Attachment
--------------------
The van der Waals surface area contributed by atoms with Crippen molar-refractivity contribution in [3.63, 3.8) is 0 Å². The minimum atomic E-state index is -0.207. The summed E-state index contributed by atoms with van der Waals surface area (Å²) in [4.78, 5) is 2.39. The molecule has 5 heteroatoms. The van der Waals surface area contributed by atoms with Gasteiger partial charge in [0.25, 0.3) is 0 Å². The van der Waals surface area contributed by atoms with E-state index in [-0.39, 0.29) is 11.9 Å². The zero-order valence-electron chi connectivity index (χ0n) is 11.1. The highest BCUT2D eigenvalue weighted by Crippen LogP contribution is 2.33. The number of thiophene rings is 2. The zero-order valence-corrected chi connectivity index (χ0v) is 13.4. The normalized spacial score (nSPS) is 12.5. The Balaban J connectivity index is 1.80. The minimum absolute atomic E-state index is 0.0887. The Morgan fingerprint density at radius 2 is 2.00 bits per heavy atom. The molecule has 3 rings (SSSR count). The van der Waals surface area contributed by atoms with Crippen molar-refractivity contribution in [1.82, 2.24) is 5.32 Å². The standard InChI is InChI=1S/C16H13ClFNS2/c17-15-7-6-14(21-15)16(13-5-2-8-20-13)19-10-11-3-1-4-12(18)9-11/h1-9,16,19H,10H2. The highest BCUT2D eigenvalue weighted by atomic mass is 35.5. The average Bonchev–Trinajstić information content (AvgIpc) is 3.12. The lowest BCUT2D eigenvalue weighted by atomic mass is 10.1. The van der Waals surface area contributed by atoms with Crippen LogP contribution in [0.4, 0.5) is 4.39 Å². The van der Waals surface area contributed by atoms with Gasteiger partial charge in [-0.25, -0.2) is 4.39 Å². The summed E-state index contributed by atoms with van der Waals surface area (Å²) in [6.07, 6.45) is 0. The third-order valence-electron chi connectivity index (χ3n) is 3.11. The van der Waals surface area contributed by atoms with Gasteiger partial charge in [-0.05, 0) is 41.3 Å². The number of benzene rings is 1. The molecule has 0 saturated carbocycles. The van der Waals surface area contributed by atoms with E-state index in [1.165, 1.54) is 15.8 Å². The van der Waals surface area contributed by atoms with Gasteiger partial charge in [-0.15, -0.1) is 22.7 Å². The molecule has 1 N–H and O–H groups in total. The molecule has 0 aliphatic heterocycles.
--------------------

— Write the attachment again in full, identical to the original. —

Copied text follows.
The van der Waals surface area contributed by atoms with Crippen molar-refractivity contribution in [3.63, 3.8) is 0 Å². The minimum atomic E-state index is -0.207. The summed E-state index contributed by atoms with van der Waals surface area (Å²) in [4.78, 5) is 2.39. The molecule has 5 heteroatoms. The van der Waals surface area contributed by atoms with Gasteiger partial charge in [0.25, 0.3) is 0 Å². The van der Waals surface area contributed by atoms with E-state index in [-0.39, 0.29) is 11.9 Å². The zero-order valence-electron chi connectivity index (χ0n) is 11.1. The highest BCUT2D eigenvalue weighted by Crippen LogP contribution is 2.33. The number of thiophene rings is 2. The zero-order valence-corrected chi connectivity index (χ0v) is 13.4. The normalized spacial score (nSPS) is 12.5. The Balaban J connectivity index is 1.80. The minimum absolute atomic E-state index is 0.0887. The Morgan fingerprint density at radius 2 is 2.00 bits per heavy atom. The molecule has 3 rings (SSSR count). The van der Waals surface area contributed by atoms with Crippen molar-refractivity contribution in [1.82, 2.24) is 5.32 Å². The standard InChI is InChI=1S/C16H13ClFNS2/c17-15-7-6-14(21-15)16(13-5-2-8-20-13)19-10-11-3-1-4-12(18)9-11/h1-9,16,19H,10H2. The highest BCUT2D eigenvalue weighted by atomic mass is 35.5. The average Bonchev–Trinajstić information content (AvgIpc) is 3.12. The lowest BCUT2D eigenvalue weighted by atomic mass is 10.1. The van der Waals surface area contributed by atoms with Crippen LogP contribution in [0.4, 0.5) is 4.39 Å². The van der Waals surface area contributed by atoms with Gasteiger partial charge in [-0.25, -0.2) is 4.39 Å². The summed E-state index contributed by atoms with van der Waals surface area (Å²) in [6.07, 6.45) is 0. The third-order valence-electron chi connectivity index (χ3n) is 3.11. The van der Waals surface area contributed by atoms with Gasteiger partial charge in [-0.05, 0) is 41.3 Å². The number of benzene rings is 1. The molecule has 0 saturated carbocycles. The van der Waals surface area contributed by atoms with E-state index in [1.165, 1.54) is 15.8 Å². The van der Waals surface area contributed by atoms with Gasteiger partial charge in [-0.15, -0.1) is 22.7 Å². The molecule has 1 N–H and O–H groups in total. The molecule has 0 aliphatic heterocycles.